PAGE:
By Stan Smith and The Old Prof

As a team, the Toronto Maple Leafs’ recent (over the past six years) playoff performance has been underwhelming. The team has won only a single postseason series since 2004. For all the firepower and regular-season success, the core group just can’t get the job done when the regular season is over.

Recently, my sometimes writing partner Stan Smith and I did two reviews of which of the Core Five (Morgan Rielly, Auston Matthews, Mitch Marner, John Tavares, and William Nylander) showed up the best during the playoffs. To analyze their play, we used old-school statistics (such as goals, assists, and plus/minus rating) for one review and then advanced analytics for another. Both were published in my main writing venue The Hockey Writers.

Here is a much shorter review of some of the findings. I encourage anyone who wants more in-depth analysis to click the direct links above and go right to The Hockey Writers. The findings are revealing, and some of them surprising.

Related: Why ex-Maple Leafs Noel Acciari Landed with the Penguins

Findings for Which Maple Leafs Players Played the Best During the Playoffs

Finding One: Morgan Rielly’s Offensive Performance

Morgan Rielly stands out as the best offensive performer among the Core Five players during the past six postseasons. He generated the most goals at five-on-five per game, and his Expected Goals For per game were also slightly better in the playoffs than in the regular season.

Finding Two: Mitch Marner’s Defensive Performance

Mitch Marner showcased impressive defensive capabilities during the playoffs. He allowed the fewest goals against per game at five-on-five and had the top Expected Goals Against per game among the Core Five players.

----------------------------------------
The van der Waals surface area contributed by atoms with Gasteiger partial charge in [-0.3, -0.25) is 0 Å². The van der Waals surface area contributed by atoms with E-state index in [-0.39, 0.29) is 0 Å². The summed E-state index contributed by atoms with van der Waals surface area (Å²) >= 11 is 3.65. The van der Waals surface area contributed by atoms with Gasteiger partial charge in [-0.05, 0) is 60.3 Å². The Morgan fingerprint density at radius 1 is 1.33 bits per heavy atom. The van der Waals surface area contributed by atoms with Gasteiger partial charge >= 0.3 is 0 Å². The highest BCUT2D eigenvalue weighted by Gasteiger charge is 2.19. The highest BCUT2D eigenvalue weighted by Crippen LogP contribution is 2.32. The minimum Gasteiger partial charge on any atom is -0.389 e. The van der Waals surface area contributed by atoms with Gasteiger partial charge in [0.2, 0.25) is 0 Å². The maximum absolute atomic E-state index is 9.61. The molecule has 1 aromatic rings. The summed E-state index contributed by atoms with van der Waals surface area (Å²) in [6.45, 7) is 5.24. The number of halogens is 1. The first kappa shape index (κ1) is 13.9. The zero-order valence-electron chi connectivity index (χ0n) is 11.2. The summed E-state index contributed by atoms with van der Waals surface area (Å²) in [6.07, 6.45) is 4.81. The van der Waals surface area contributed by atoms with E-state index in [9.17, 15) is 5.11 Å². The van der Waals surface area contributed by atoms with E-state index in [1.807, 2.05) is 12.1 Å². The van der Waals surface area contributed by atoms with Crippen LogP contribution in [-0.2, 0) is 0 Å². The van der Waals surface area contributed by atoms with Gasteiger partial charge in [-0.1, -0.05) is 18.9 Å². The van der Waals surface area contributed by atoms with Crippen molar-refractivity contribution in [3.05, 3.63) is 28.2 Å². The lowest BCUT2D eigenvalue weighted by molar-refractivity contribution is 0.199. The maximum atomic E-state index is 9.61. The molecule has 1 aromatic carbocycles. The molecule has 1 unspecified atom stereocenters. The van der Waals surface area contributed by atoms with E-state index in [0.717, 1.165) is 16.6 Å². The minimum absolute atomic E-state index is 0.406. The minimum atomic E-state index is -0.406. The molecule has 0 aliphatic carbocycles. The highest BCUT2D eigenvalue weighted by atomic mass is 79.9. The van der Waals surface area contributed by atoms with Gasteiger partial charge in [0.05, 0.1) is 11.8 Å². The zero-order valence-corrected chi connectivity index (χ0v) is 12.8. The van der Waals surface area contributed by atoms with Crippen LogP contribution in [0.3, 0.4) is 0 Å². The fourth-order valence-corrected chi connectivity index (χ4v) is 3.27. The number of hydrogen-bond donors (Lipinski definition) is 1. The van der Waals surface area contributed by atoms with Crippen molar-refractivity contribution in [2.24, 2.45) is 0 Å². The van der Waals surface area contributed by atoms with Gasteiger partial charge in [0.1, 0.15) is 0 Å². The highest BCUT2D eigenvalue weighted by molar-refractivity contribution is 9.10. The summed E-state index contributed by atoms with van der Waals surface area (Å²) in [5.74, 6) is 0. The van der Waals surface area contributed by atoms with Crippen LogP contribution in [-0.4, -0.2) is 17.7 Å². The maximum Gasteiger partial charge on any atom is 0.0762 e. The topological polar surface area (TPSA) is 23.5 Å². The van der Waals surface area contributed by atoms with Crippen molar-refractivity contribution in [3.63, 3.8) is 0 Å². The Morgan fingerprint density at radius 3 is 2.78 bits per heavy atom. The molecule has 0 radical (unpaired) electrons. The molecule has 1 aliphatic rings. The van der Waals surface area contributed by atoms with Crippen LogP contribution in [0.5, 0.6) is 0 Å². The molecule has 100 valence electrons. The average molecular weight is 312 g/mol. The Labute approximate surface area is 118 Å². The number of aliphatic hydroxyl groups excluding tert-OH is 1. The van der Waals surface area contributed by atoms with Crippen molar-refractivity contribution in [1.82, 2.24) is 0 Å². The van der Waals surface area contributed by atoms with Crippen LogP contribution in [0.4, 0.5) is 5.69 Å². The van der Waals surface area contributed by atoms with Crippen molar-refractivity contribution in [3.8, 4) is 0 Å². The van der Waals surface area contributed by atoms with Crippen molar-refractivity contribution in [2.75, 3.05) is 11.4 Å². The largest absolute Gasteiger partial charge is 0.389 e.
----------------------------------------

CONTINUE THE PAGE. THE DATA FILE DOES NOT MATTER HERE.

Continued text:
Finding Three: Mitch Marner’s Overall Impact

When combining offensive and defensive measures, Mitch Marner emerged as the top performer with an average percentage of 58.3%, indicating a positive impact on both ends of the ice.

Finding Four: Morgan Rielly’s Dual Role

Morgan Rielly’s performance is noteworthy as an offensive defenseman, and he leads in all offensive categories. However, he lags in his defensive metrics. Still, his strong offensive contributions outweigh his defensive shortcomings. In overall player impact on the Maple Leafs, he places second overall.

Finding Five: Auston Matthews’ Disappointing Overall Performance

Auston Matthews showed offensive prowess, leading in goals scored with 18. However, his overall impact was disappointing compared to Rielly and Marner.

Auston Matthews, Maple Leafs

Finding Six: William Nylander’s Performance

While William Nylander scored 16 goals, he struggled defensively. He was on the ice for more goals against than for in all situations. His overall impact was slightly negative at 49.6%.

Finding Seven: John Tavares’ Performance Was the Lowest of All Core Five Players

John Tavares had the lowest impact among the Core Five players, with a poor 38.2% Goals For and Against. This rating suffered primarily due to his low goal output and his defensive shortcomings.

Related: Maple Leafs News & Rumors: Nylander, Klingberg & Timmins

The Disparities in Playoff Performances

These advanced statistics and old-school measures suggest that, although the Maple Leafs’ core players do possess individual talents, there are disparities in their playoff performances.

Marner and Rielly stood out as the most impactful players, with Rielly showcasing a strong offensive presence despite defensive weaknesses. Matthews demonstrated offensive prowess, but his overall impact was overshadowed by Marner and Rielly.

Nylander and Tavares struggled to make a significant impact, with Nylander’s slightly negative performance indicating some room for improvement.

Mitch Marner of the Toronto Maple Leafs

The Narrative of Not Showing Up Carries Some Weight

As the team seeks to address its postseason struggles, knowing more about the Core Five’s individual performances sheds some light about how one might building a more balanced and effective lineup. Thus far, the Maple Leafs’ core players have not all played well.

The old-school statistics do highlight individual achievements; however, advanced analytics offer some deeper insights into players’ overall contributions and defensive capabilities. By combining both approaches, we’ve taken a look at how well (or in some cases not so well) the Maple Leafs’ individual players have played.

As the team moves forward, how will it make more informed decisions that can enhance its playoff success and ultimately put them on the path for a deeper postseason run.

Related: How Does Psychology Inform Maple Leafs’ Nylander Strategy?

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